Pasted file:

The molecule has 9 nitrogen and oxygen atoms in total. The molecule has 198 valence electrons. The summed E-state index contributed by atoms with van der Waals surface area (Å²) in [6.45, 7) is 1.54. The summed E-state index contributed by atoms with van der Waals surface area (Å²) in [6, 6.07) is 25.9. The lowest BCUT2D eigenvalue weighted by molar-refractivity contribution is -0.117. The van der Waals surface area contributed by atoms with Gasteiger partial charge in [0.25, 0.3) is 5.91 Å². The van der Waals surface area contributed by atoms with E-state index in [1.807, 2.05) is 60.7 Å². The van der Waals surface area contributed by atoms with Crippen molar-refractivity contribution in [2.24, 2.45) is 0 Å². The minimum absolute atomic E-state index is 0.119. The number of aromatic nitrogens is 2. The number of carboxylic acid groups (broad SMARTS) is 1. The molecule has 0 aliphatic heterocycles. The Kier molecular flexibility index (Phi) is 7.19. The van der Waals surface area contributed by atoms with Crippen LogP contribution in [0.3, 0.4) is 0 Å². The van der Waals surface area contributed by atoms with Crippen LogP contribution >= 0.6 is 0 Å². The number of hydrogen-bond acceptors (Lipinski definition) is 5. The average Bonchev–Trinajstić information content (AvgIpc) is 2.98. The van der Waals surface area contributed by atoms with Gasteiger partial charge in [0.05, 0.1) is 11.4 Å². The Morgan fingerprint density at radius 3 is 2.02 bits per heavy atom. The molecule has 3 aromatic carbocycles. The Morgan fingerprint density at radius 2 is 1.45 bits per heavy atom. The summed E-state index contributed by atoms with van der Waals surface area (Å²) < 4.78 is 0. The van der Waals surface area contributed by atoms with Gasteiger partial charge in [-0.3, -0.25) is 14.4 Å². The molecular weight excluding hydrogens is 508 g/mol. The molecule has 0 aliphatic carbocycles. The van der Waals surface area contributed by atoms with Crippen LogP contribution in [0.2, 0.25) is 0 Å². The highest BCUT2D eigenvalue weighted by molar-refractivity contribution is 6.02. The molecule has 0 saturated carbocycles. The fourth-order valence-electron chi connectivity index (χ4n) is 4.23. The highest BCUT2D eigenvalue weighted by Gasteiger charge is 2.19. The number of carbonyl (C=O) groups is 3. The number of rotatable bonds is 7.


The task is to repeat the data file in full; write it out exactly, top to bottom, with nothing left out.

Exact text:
The molecule has 9 nitrogen and oxygen atoms in total. The molecule has 198 valence electrons. The summed E-state index contributed by atoms with van der Waals surface area (Å²) in [6.45, 7) is 1.54. The summed E-state index contributed by atoms with van der Waals surface area (Å²) in [6, 6.07) is 25.9. The lowest BCUT2D eigenvalue weighted by molar-refractivity contribution is -0.117. The van der Waals surface area contributed by atoms with Gasteiger partial charge in [0.25, 0.3) is 5.91 Å². The van der Waals surface area contributed by atoms with E-state index in [1.807, 2.05) is 60.7 Å². The van der Waals surface area contributed by atoms with Crippen molar-refractivity contribution in [2.24, 2.45) is 0 Å². The minimum absolute atomic E-state index is 0.119. The number of aromatic nitrogens is 2. The number of carboxylic acid groups (broad SMARTS) is 1. The molecule has 0 aliphatic heterocycles. The Kier molecular flexibility index (Phi) is 7.19. The van der Waals surface area contributed by atoms with Crippen LogP contribution in [0.3, 0.4) is 0 Å². The van der Waals surface area contributed by atoms with Crippen LogP contribution >= 0.6 is 0 Å². The number of hydrogen-bond acceptors (Lipinski definition) is 5. The average Bonchev–Trinajstić information content (AvgIpc) is 2.98. The van der Waals surface area contributed by atoms with Gasteiger partial charge in [0.05, 0.1) is 11.4 Å². The Morgan fingerprint density at radius 3 is 2.02 bits per heavy atom. The molecule has 3 aromatic carbocycles. The Morgan fingerprint density at radius 2 is 1.45 bits per heavy atom. The summed E-state index contributed by atoms with van der Waals surface area (Å²) < 4.78 is 0. The van der Waals surface area contributed by atoms with Gasteiger partial charge in [-0.3, -0.25) is 14.4 Å². The molecular weight excluding hydrogens is 508 g/mol. The molecule has 0 aliphatic carbocycles. The van der Waals surface area contributed by atoms with Crippen LogP contribution in [0.2, 0.25) is 0 Å². The highest BCUT2D eigenvalue weighted by molar-refractivity contribution is 6.02. The molecule has 0 saturated carbocycles. The fourth-order valence-electron chi connectivity index (χ4n) is 4.23. The highest BCUT2D eigenvalue weighted by Gasteiger charge is 2.19. The number of carbonyl (C=O) groups is 3. The number of rotatable bonds is 7.